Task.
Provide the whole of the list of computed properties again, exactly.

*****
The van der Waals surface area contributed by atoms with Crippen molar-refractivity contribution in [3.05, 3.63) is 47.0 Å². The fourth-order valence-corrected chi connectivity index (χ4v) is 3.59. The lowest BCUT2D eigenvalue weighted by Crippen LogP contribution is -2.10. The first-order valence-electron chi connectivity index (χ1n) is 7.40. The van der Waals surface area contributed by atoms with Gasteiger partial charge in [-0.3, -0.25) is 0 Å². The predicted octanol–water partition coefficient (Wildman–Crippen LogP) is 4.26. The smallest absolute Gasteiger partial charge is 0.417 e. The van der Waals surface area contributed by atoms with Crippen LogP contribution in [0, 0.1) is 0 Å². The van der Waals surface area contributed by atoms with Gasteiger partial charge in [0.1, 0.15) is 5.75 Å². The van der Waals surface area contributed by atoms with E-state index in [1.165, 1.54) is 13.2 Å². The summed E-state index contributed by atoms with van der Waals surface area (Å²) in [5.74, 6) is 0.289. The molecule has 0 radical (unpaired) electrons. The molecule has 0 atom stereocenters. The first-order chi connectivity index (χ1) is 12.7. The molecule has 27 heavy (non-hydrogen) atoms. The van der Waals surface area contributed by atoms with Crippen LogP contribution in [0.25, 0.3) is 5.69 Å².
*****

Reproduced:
The van der Waals surface area contributed by atoms with Crippen molar-refractivity contribution in [3.05, 3.63) is 47.0 Å². The fourth-order valence-corrected chi connectivity index (χ4v) is 3.59. The lowest BCUT2D eigenvalue weighted by Crippen LogP contribution is -2.10. The first-order valence-electron chi connectivity index (χ1n) is 7.40. The van der Waals surface area contributed by atoms with Gasteiger partial charge in [-0.3, -0.25) is 0 Å². The predicted octanol–water partition coefficient (Wildman–Crippen LogP) is 4.26. The smallest absolute Gasteiger partial charge is 0.417 e. The van der Waals surface area contributed by atoms with Crippen LogP contribution in [0, 0.1) is 0 Å². The van der Waals surface area contributed by atoms with Gasteiger partial charge in [0.1, 0.15) is 5.75 Å². The van der Waals surface area contributed by atoms with E-state index in [1.165, 1.54) is 13.2 Å². The summed E-state index contributed by atoms with van der Waals surface area (Å²) in [5.74, 6) is 0.289. The molecule has 0 radical (unpaired) electrons. The molecule has 0 atom stereocenters. The first-order chi connectivity index (χ1) is 12.7. The molecule has 27 heavy (non-hydrogen) atoms. The van der Waals surface area contributed by atoms with Crippen LogP contribution in [0.25, 0.3) is 5.69 Å².